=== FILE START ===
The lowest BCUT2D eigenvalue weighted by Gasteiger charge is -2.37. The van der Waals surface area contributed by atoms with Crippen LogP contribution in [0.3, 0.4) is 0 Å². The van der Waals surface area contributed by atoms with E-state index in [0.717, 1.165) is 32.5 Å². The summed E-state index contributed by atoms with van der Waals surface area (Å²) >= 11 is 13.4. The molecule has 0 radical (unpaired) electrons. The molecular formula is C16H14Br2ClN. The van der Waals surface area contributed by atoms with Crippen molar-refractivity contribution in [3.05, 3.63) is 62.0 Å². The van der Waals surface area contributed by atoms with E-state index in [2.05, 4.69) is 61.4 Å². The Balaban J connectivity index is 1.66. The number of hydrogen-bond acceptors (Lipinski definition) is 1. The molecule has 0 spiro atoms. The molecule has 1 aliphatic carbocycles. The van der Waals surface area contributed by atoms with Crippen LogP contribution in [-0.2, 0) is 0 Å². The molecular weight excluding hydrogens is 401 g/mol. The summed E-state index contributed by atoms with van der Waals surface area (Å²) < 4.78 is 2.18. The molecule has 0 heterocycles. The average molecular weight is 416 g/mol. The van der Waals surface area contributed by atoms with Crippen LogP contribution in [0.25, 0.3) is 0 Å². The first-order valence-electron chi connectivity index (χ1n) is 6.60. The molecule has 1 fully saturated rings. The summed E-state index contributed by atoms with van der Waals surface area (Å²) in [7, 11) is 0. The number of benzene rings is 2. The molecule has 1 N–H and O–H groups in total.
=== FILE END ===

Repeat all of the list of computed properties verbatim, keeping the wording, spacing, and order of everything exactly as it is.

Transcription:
The lowest BCUT2D eigenvalue weighted by Gasteiger charge is -2.37. The van der Waals surface area contributed by atoms with Crippen LogP contribution in [0.3, 0.4) is 0 Å². The van der Waals surface area contributed by atoms with E-state index in [0.717, 1.165) is 32.5 Å². The summed E-state index contributed by atoms with van der Waals surface area (Å²) >= 11 is 13.4. The molecule has 0 radical (unpaired) electrons. The molecular formula is C16H14Br2ClN. The van der Waals surface area contributed by atoms with Crippen molar-refractivity contribution in [3.05, 3.63) is 62.0 Å². The van der Waals surface area contributed by atoms with E-state index in [2.05, 4.69) is 61.4 Å². The Balaban J connectivity index is 1.66. The number of hydrogen-bond acceptors (Lipinski definition) is 1. The molecule has 0 spiro atoms. The molecule has 1 aliphatic carbocycles. The van der Waals surface area contributed by atoms with Crippen LogP contribution in [-0.2, 0) is 0 Å². The molecular weight excluding hydrogens is 401 g/mol. The summed E-state index contributed by atoms with van der Waals surface area (Å²) < 4.78 is 2.18. The molecule has 0 heterocycles. The average molecular weight is 416 g/mol. The van der Waals surface area contributed by atoms with Crippen LogP contribution in [0.25, 0.3) is 0 Å². The first-order valence-electron chi connectivity index (χ1n) is 6.60. The molecule has 1 fully saturated rings. The summed E-state index contributed by atoms with van der Waals surface area (Å²) in [7, 11) is 0. The number of benzene rings is 2. The molecule has 1 N–H and O–H groups in total.